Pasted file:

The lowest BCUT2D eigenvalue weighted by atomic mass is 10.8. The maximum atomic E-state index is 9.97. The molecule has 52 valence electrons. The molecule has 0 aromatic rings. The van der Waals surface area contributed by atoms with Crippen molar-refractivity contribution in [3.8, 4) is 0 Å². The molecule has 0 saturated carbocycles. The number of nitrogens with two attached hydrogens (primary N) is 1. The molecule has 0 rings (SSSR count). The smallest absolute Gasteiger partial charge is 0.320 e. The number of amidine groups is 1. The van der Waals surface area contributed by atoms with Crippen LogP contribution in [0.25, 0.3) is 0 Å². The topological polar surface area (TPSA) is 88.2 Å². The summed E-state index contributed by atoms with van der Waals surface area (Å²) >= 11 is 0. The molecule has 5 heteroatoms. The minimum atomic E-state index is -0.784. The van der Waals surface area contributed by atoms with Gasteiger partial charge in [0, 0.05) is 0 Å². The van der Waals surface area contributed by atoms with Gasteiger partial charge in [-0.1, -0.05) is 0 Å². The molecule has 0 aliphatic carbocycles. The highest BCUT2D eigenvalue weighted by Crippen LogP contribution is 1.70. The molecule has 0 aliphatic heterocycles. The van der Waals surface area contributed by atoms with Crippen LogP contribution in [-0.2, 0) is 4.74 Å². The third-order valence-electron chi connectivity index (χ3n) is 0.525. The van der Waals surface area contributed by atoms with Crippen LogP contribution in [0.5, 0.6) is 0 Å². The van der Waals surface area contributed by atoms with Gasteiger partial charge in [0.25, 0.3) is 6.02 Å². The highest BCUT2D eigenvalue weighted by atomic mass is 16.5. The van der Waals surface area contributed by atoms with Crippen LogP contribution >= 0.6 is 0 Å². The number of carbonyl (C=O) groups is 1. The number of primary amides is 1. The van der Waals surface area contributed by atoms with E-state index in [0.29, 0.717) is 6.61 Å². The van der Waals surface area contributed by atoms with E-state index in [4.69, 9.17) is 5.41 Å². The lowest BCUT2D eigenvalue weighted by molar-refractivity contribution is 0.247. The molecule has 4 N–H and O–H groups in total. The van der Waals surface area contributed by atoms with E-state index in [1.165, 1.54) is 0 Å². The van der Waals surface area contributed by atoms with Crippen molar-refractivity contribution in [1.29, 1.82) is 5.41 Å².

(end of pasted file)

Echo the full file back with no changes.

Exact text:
The lowest BCUT2D eigenvalue weighted by atomic mass is 10.8. The maximum atomic E-state index is 9.97. The molecule has 52 valence electrons. The molecule has 0 aromatic rings. The van der Waals surface area contributed by atoms with Crippen molar-refractivity contribution in [3.8, 4) is 0 Å². The molecule has 0 saturated carbocycles. The number of nitrogens with two attached hydrogens (primary N) is 1. The molecule has 0 rings (SSSR count). The smallest absolute Gasteiger partial charge is 0.320 e. The number of amidine groups is 1. The van der Waals surface area contributed by atoms with Crippen LogP contribution in [0.25, 0.3) is 0 Å². The topological polar surface area (TPSA) is 88.2 Å². The summed E-state index contributed by atoms with van der Waals surface area (Å²) >= 11 is 0. The molecule has 5 heteroatoms. The minimum atomic E-state index is -0.784. The van der Waals surface area contributed by atoms with Gasteiger partial charge in [0, 0.05) is 0 Å². The van der Waals surface area contributed by atoms with Gasteiger partial charge in [-0.1, -0.05) is 0 Å². The molecule has 0 aliphatic carbocycles. The highest BCUT2D eigenvalue weighted by Crippen LogP contribution is 1.70. The molecule has 0 aliphatic heterocycles. The van der Waals surface area contributed by atoms with Crippen LogP contribution in [-0.2, 0) is 4.74 Å². The third-order valence-electron chi connectivity index (χ3n) is 0.525. The van der Waals surface area contributed by atoms with Crippen LogP contribution in [0.5, 0.6) is 0 Å². The van der Waals surface area contributed by atoms with Gasteiger partial charge in [0.25, 0.3) is 6.02 Å². The highest BCUT2D eigenvalue weighted by atomic mass is 16.5. The van der Waals surface area contributed by atoms with Crippen LogP contribution >= 0.6 is 0 Å². The number of carbonyl (C=O) groups is 1. The number of primary amides is 1. The van der Waals surface area contributed by atoms with E-state index in [0.29, 0.717) is 6.61 Å². The van der Waals surface area contributed by atoms with E-state index in [4.69, 9.17) is 5.41 Å². The lowest BCUT2D eigenvalue weighted by molar-refractivity contribution is 0.247. The molecule has 4 N–H and O–H groups in total. The van der Waals surface area contributed by atoms with E-state index in [1.165, 1.54) is 0 Å². The van der Waals surface area contributed by atoms with Crippen molar-refractivity contribution in [1.29, 1.82) is 5.41 Å².